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IRR urges Ramaphosa to seize the moment
While President Cyril Ramaphosa generates significant goodwill overseas, the Institute of Race Relations is encouraging him to bring some of that impetus back home with him as challenges mount. South Africa’s head of state has successfully concluded a two-day state visit to the United Kingdom at the behest of the new monarch King Charles III. He’s the first head of state to crack the nod and has been on a charm offensive in selling South Africa Inc to the Brits. Back home though, there are pressing issues awaiting his attention. An ever-skyrocketing crime pandemic, and a broke national power producer that isn’t producing as much as giving out in bits and bobs whilst trying to avoid a national grid collapse. Our unemployment stats are also some of the worst in the world. On top of this, there are crucial pieces of legislation that await his signature. The IRR urges him not to sign them in their current form as to do so would simply disincentivise investment in the country – undermining the very purpose of his recent jaunt. The piece below was originally published on the Daily Friend. – Michael Appel
Exploit goodwill and attend to policy reform now, IRR urges Ramaphosa
South Africa is undermining its own prospects by policies that discourage doing business, the Institute of Race Relations (IRR) has warned in the wake of President Cyril Ramaphosa’s outwardly successful state visit to the United Kingdom.
In a statement, the IRR says it is ‘encouraged by the positive tone’ of the interactions between the President and British leaders over the course of this week’s visit.
This shows that ‘South Africa retains significant goodwill abroad’.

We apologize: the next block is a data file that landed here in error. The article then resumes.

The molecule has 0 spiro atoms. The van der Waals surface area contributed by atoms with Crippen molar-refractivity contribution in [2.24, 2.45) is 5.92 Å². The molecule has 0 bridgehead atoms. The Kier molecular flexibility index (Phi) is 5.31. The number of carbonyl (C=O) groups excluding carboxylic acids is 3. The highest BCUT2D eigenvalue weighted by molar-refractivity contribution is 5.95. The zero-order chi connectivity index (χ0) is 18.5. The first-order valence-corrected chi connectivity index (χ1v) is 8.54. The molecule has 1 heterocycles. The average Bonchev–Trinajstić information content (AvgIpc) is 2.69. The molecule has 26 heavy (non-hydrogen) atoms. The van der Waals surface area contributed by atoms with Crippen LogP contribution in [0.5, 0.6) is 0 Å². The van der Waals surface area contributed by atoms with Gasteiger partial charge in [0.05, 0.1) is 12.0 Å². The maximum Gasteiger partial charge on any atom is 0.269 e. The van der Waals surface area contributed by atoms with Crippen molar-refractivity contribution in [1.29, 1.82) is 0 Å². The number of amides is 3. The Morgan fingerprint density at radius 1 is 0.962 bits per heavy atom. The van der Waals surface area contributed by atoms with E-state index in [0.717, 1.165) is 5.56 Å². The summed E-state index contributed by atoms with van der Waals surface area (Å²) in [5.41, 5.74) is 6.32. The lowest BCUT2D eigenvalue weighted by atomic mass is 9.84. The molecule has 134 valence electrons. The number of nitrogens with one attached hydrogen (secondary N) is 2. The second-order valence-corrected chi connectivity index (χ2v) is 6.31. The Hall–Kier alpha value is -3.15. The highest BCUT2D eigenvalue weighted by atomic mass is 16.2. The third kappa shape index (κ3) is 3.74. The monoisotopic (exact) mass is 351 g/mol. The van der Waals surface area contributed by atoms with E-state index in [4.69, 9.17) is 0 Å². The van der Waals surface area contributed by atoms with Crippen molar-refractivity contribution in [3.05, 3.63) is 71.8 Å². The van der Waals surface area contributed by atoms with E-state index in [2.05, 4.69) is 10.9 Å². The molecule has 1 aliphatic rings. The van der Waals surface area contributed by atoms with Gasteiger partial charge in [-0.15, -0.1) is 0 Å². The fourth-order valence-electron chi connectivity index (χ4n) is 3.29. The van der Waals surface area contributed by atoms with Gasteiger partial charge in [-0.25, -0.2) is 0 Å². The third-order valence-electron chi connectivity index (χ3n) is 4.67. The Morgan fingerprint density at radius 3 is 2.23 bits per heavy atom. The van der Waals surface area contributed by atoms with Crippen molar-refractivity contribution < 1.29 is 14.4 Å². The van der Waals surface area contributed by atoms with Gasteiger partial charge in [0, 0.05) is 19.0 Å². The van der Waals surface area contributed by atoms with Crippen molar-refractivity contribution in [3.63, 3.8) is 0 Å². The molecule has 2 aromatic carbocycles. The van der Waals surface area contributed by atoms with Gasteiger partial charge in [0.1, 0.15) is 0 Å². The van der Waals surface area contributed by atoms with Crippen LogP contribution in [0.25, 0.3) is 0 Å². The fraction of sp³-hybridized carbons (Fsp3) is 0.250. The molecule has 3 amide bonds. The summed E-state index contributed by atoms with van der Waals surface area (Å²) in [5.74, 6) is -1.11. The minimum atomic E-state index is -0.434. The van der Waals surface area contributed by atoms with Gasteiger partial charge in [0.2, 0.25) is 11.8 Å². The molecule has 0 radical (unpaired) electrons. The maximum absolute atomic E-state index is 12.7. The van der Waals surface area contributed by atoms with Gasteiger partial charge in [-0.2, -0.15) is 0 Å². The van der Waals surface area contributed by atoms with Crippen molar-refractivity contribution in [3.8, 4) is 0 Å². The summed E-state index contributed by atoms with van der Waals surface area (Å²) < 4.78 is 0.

‘The United Kingdom remains one of South Africa’s most significant trade and investment partners. Direct UK investment in South Africa amounted to some R609bn, with a further R898bn in non-direct investment. (SARB figures, as at the end of 2020.) We exported around R121bn worth of goods to the UK (a little over 7% of our total exports), and imported R28bn (2021 figures).’
However, while this relationship ‘can and must be expanded with an eye on generating the growth and developmental progress that South Africa desperately needs’, the risk is that the country ‘is undermining its own prospects by policies that discourage doing business in the country’.
‘Foremost here has been the policy drive for expropriation without compensation (EWC). The Expropriation Bill – which leading figures in the ruling party have identified as a mechanism to push the EWC agenda forward – awaits the President’s signature.’
The IRR urges the President to decline to sign it. Strong property protections, as enshrined in the Constitution, ‘are a key consideration for any investor, foreign or domestic’.
‘Likewise, amendments to the Employment Equity Act – which would give the Minister of Employment and Labour the authority to set racial quotas on pain of crippling fines – cannot be anything other than a disincentive to doing business in South Africa.
‘The IRR urges the President to decline to sign this piece of legislation, which starkly contradicts the Constitution’s non-racial imperative, too.
‘The IRR cautions that if South Africa continues on its present course, it can expect little besides ever deepening poverty and unemployment and disappointed hopes.’
On the other hand, the ‘aftermath of a successful state visit is an ideal opportunity to change course’.
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Cyril Ramaphosa: The Audio Biography
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